Be aware that summers can be steamy in the valleys, making large cities like Tucumán unbearable, whereas in July and August night-time temperatures around Antofagasta are bitterly low, so your first purchase there will probably be an alpaca-wool poncho.Read More
Estancias and fincas in Salta and Jujuy provinces
Estancias and fincas in Salta and Jujuy provinces
Salta and, to a lesser degree Jujuy, are provinces with a very long colonial history, which has left behind many estancias (traditional ranches), known locally as fincas, some of which now offer rooms to guests. Estancia stays are a wonderful way of combining rest – and sometimes even luxury – with a chance to get to know locals, tune in to nature and experience criollo customs and farming activities.
Remote Finca Puerta del Cielo (t0387/156-840400 or t0387/492-1757; $301-400 full board) is up in the Andean foothills not far from the city of Salta. Reachable only on horseback, though, it’s a difficult place to get to, but rewarding once you are there. It’s famous for its round-the-bonfire asados. You need to book your stay (1–3 nights) through a tour operator, such as Turismo San Lorenzo in San Lorenzo.
Finca Santa Anita (t0387/490-5050 or t431-3858, wwww.santaanita.com.ar; $251-300) is in the Valle de Lerma, 75km south of Salta by the RN-68, near Coronel Moldes, on the west bank of the huge Embalse Cabra Corral reservoir. As well as swimming in the pool or taking organized horse rides, you can watch tobacco being processed and visit the tobacco museum on the premises.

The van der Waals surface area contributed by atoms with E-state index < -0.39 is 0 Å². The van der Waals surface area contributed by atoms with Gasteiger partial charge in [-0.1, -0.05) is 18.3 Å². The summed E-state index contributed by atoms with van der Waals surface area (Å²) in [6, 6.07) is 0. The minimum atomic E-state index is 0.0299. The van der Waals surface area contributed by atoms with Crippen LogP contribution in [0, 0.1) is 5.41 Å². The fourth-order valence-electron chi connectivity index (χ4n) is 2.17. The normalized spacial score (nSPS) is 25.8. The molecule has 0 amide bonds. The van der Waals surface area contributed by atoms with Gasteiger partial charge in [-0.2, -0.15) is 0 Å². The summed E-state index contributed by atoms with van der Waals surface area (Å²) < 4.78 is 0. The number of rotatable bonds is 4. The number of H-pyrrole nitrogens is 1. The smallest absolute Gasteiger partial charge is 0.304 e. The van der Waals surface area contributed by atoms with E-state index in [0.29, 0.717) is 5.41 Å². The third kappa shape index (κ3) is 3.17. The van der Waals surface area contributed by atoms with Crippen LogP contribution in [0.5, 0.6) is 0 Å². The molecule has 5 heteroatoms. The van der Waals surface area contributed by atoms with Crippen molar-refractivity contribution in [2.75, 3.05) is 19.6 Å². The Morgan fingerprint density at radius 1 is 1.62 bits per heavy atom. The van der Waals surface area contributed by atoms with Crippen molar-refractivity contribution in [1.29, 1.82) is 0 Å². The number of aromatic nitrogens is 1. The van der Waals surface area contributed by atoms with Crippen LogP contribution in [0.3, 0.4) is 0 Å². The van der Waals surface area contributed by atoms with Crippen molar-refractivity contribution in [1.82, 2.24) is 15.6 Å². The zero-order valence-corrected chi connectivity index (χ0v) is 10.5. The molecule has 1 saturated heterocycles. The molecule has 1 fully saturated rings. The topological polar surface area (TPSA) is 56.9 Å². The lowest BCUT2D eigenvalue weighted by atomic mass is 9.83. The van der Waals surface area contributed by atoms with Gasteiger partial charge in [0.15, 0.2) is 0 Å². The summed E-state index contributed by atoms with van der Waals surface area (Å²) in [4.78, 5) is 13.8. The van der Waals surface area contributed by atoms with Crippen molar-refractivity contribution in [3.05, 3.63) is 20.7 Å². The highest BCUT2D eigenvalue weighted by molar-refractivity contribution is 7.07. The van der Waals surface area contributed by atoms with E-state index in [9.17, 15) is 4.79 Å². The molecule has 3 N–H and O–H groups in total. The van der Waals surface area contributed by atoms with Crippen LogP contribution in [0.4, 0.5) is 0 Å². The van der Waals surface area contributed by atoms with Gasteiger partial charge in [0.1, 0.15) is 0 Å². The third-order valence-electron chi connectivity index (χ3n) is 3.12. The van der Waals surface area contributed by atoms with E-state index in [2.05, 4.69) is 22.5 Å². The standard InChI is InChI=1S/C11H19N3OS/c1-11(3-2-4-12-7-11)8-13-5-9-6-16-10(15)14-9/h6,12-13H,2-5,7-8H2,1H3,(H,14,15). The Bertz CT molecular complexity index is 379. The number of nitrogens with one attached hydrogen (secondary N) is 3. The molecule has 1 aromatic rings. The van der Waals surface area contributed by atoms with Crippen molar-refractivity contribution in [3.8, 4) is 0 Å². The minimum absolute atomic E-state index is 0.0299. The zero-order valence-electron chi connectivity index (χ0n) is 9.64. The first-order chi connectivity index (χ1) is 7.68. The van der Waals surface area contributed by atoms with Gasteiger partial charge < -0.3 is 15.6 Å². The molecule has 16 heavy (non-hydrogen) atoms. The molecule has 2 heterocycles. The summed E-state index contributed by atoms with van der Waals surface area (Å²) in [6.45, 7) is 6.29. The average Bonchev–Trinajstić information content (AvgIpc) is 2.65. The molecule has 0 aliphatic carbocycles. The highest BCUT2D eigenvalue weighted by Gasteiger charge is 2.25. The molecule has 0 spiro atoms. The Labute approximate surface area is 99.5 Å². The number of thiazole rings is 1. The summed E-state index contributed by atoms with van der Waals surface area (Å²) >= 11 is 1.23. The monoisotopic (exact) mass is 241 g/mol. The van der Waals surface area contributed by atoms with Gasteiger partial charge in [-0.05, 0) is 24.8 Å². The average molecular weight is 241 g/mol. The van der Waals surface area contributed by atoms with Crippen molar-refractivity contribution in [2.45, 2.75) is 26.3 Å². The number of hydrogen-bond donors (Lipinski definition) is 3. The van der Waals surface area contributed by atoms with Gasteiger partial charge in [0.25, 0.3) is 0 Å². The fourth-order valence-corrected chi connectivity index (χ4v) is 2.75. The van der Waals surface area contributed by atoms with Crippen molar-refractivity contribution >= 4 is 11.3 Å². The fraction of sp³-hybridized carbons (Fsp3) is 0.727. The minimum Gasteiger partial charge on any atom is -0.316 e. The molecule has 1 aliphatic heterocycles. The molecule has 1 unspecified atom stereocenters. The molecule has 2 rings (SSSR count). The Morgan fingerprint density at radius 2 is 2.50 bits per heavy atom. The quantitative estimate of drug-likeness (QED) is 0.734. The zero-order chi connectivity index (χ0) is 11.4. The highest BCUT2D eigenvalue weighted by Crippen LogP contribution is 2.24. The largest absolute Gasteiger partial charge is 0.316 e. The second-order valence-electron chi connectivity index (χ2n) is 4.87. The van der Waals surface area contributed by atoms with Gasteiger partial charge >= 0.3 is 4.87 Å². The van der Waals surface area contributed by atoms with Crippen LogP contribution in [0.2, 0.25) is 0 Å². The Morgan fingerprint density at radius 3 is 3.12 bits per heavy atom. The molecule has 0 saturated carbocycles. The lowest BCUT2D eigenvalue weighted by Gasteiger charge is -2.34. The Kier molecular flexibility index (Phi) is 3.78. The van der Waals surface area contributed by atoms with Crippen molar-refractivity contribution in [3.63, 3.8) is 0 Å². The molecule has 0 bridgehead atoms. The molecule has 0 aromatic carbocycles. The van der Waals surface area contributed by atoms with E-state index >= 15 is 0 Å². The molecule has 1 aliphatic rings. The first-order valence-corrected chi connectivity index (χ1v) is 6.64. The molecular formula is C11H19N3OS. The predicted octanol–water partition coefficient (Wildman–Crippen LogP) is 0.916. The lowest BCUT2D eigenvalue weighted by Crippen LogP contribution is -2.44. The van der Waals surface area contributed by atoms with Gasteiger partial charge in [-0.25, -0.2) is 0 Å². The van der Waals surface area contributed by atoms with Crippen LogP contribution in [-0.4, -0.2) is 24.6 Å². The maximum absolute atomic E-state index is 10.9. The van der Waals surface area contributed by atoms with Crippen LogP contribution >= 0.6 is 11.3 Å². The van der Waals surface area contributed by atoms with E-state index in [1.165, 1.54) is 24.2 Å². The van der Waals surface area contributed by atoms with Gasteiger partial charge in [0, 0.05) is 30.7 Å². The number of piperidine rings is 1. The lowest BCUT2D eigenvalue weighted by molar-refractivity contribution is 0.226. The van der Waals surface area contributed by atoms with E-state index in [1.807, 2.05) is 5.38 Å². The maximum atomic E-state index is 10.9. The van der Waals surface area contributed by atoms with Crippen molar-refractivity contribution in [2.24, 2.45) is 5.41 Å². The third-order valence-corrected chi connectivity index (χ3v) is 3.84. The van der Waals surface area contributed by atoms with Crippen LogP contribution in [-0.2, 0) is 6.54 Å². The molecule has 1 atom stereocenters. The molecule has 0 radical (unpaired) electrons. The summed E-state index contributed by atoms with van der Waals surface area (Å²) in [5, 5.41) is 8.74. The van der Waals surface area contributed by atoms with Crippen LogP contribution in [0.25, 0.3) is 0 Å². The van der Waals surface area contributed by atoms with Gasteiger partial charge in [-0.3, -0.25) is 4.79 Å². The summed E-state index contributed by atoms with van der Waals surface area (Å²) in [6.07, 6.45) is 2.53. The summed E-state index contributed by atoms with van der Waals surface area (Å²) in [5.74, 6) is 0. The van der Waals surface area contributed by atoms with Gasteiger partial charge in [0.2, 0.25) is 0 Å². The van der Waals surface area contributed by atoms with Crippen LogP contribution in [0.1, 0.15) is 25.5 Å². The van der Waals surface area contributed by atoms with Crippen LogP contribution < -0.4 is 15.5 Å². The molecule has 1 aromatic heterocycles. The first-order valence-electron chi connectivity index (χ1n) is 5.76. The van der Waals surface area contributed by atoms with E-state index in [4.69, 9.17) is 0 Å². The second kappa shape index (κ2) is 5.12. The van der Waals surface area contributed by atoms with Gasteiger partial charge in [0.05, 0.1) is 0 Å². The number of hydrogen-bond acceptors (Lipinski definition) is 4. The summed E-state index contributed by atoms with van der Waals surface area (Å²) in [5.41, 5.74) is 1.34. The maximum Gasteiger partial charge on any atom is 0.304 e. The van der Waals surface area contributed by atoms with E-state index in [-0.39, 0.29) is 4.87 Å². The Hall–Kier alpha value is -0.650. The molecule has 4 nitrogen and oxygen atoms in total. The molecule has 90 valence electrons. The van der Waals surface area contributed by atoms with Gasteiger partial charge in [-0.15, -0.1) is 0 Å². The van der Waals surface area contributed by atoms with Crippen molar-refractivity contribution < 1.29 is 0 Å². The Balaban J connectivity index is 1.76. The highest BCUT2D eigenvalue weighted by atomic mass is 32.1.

Between Chicoana and Rosario de Lerma, along the RP-33, is the oddly named Finca Los Los (t0387/431-7258; $251-300), where the food’s excellent and the welcome very friendly, but make sure you book ahead if you want to stay – note that they close from Christmas until the end of January. Otherwise, you can enjoy a día de campo (day of farm activities, horse rides, lunch and tea) for $200 per person. The finca sits among superb parkland and the rooms are charming, and there is a small collection of archeological finds as an added attraction.
Another historic tobacco farm, El Bordo de las Lanzas (wwww.estanciaelbordo.com; US$220 per person full board), at Rivadavia s/n near General Güemes, 80km northeast of Salta, can be reached via the RN-9 to Jujuy and then a side road that heads north from the village of Cobos; it is an early seventeenth-century house and maintains its colonial structures but with all modern conveniences – the furniture and artefacts come from Jesuit missions in the Northwest, Peru and Bolivia.
Commanding stunning mountain views through a huge picture window just outside the mountain village of Cachi is luxurious Finca El Molino (t03868/491094 or t0387/421-9368; $401-600). The very comfortable rooms are mostly located in a purpose-built annexe but the delicious meals are served in an aristocratic dining room. The small vineyards now produce remarkable high-altitude wines, made in the state-of-the-art bodega.
Finca Los Lapachos (t0388/491-1291, e[email protected]; $301-400 full board) sits along the RP-42 near the village of Perico, fairly close to Jujuy airport. It’s definitely the place if you’re looking for charm, luxury, peace and quiet and an authentic finca experience, with horseriding and a beautiful swimming pool. The Leach family, who call this place home, are extremely hospitable and related to the British settlers who set up the regional sugar industry; booking ahead is recommended.